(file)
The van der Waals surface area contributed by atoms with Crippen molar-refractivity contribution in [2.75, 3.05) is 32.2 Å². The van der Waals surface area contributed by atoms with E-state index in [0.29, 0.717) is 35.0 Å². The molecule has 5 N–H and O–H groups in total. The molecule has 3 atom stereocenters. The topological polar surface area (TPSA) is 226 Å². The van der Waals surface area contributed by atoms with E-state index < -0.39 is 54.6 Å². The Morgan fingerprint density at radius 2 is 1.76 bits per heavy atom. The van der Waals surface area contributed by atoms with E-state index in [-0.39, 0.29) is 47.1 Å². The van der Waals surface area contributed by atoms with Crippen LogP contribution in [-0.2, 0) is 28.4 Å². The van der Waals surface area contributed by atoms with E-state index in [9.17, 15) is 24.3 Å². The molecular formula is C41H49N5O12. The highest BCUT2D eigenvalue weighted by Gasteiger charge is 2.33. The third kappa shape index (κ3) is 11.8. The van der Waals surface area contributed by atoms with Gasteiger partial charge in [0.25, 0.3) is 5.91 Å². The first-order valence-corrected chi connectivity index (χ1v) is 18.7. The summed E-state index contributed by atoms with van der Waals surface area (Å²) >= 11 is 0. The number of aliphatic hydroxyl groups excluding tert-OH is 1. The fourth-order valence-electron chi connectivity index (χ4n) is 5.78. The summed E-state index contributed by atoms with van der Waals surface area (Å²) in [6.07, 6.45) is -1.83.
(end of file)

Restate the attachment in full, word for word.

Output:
The van der Waals surface area contributed by atoms with Crippen molar-refractivity contribution in [2.75, 3.05) is 32.2 Å². The van der Waals surface area contributed by atoms with E-state index in [0.29, 0.717) is 35.0 Å². The molecule has 5 N–H and O–H groups in total. The molecule has 3 atom stereocenters. The topological polar surface area (TPSA) is 226 Å². The van der Waals surface area contributed by atoms with E-state index < -0.39 is 54.6 Å². The Morgan fingerprint density at radius 2 is 1.76 bits per heavy atom. The van der Waals surface area contributed by atoms with E-state index in [-0.39, 0.29) is 47.1 Å². The van der Waals surface area contributed by atoms with Crippen LogP contribution in [-0.2, 0) is 28.4 Å². The van der Waals surface area contributed by atoms with E-state index in [9.17, 15) is 24.3 Å². The molecular formula is C41H49N5O12. The highest BCUT2D eigenvalue weighted by Gasteiger charge is 2.33. The third kappa shape index (κ3) is 11.8. The van der Waals surface area contributed by atoms with Gasteiger partial charge in [0.25, 0.3) is 5.91 Å². The first-order valence-corrected chi connectivity index (χ1v) is 18.7. The summed E-state index contributed by atoms with van der Waals surface area (Å²) >= 11 is 0. The number of aliphatic hydroxyl groups excluding tert-OH is 1. The fourth-order valence-electron chi connectivity index (χ4n) is 5.78. The summed E-state index contributed by atoms with van der Waals surface area (Å²) in [6.07, 6.45) is -1.83.